Study helps resolve debate about how tumors spread

November 29, 2012
A team of scientists, led by researchers at the University of California, San Diego School of Medicine, has shown for the first time how cancer cells control the ON/OFF switch of a program used by developing embryos to effectively ...

Researchers discover protein that may control the spread of cancer

February 26, 2013
Researchers at the University of Hawai'i Cancer Center have uncovered a novel mechanism that may lead to more selective ways to stop cancer cells from spreading. Associate Professor Joe W. Ramos PhD, a cancer biologist at ...

Transition in cell type parallels treatment response, disease progression in breast cancer

January 31, 2013
A process that normally occurs in developing embryos – the changing of one basic cell type into another – has also been suspected of playing a role in cancer metastasis. Now a study from Massachusetts General Hospital ...

New study shows promise for developing new treatments for breast cancer

March 14, 2012
A new study by University of Kentucky researchers provides insight into developing new treatment strategies for basal-like breast cancer, commonly known as triple-negative breast cancer. This cancer is associated with early ...

Tracking the cell transitions that cause cancer

March 6, 2013
Researchers think that for cancer to develop, damaged cells have to undergo certain transitions that cause them to spread, or metastasize. Junior Tristan Bepler, a biology and computer science major, is testing this hypothesis, ...

Recommended for you

Study prompts new ideas on cancers' origins

December 16, 2017
Rapidly dividing, yet aberrant stem cells are a major source of cancer. But a new study suggests that mature cells also play a key role in initiating cancer—a finding that could upend the way scientists think about the ...

What does hair loss have to teach us about cancer metastasis?

December 15, 2017
Understanding how cancer cells are able to metastasize—migrate from the primary tumor to distant sites in the body—and developing therapies to inhibit this process are the focus of many laboratories around the country. ...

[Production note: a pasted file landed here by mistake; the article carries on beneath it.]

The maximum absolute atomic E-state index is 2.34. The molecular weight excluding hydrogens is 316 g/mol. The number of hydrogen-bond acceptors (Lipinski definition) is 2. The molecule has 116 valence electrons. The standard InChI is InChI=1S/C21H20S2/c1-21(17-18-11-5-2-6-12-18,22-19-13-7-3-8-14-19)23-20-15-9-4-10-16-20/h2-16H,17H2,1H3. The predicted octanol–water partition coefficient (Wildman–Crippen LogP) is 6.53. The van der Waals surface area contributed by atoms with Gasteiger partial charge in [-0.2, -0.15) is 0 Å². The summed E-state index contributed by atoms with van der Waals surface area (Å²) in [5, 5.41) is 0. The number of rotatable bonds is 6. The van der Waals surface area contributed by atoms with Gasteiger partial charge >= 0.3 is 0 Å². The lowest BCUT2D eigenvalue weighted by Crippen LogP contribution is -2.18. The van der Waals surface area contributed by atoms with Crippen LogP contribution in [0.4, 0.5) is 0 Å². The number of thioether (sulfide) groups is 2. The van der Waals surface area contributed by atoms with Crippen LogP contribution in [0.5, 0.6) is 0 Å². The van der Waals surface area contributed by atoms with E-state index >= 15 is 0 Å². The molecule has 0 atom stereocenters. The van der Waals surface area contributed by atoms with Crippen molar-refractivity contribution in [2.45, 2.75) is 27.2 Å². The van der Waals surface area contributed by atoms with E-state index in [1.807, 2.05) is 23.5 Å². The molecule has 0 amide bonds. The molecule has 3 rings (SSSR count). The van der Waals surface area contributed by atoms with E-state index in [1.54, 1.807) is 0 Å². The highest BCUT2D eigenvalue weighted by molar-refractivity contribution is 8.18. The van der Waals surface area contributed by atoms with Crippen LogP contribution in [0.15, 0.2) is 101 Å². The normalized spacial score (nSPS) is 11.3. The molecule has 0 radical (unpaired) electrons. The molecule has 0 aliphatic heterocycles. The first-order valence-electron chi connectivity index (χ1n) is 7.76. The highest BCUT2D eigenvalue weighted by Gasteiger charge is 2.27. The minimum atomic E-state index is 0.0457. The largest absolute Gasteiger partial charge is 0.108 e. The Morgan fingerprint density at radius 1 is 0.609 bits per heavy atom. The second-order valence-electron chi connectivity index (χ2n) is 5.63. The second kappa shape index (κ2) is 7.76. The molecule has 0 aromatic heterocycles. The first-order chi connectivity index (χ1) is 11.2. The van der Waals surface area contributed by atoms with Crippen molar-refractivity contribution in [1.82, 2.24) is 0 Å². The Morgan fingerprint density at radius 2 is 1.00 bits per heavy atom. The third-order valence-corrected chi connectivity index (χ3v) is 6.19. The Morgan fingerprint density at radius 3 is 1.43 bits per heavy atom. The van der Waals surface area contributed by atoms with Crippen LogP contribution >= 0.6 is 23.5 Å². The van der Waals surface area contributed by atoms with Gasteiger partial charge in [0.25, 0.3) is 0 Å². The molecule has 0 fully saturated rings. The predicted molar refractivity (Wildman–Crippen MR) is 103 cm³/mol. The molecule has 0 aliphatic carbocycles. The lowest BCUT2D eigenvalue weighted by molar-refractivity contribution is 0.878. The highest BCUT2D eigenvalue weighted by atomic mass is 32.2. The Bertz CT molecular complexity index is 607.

Cancer immunotherapy may work better in patients with specific genes

December 15, 2017
Cancer cells arise when DNA is mutated, and these cells should be recognized as "foreign" by the immune system. However, cancer cells have found ways to evade detection by the immune system.

Scientists pinpoint gene to blame for poorer survival rate in early-onset breast cancer patients

December 15, 2017
A new study led by scientists at the University of Southampton has found that inherited variation in a particular gene may be to blame for the lower survival rate of patients diagnosed with early-onset breast cancer.

Scientists unlock structure of mTOR, a key cancer cell signaling protein

December 14, 2017
Researchers in the Sloan Kettering Institute have solved the structure of an important signaling molecule in cancer cells. They used a new technology called cryo-EM to visualize the structure in three dimensions. The detailed ...

'Bet hedging' explains the efficacy of many combination cancer therapies

December 14, 2017
The efficacy of many FDA-approved cancer drug combinations is not due to synergistic interactions between drugs, but rather to a form of "bet hedging," according to a new study published by Harvard Medical School researchers ...

0 comments

Please sign in to add a comment. Registration is free, and takes less than a minute. Read more

Click here to reset your password.
Sign in to get notified via email when new comments are made.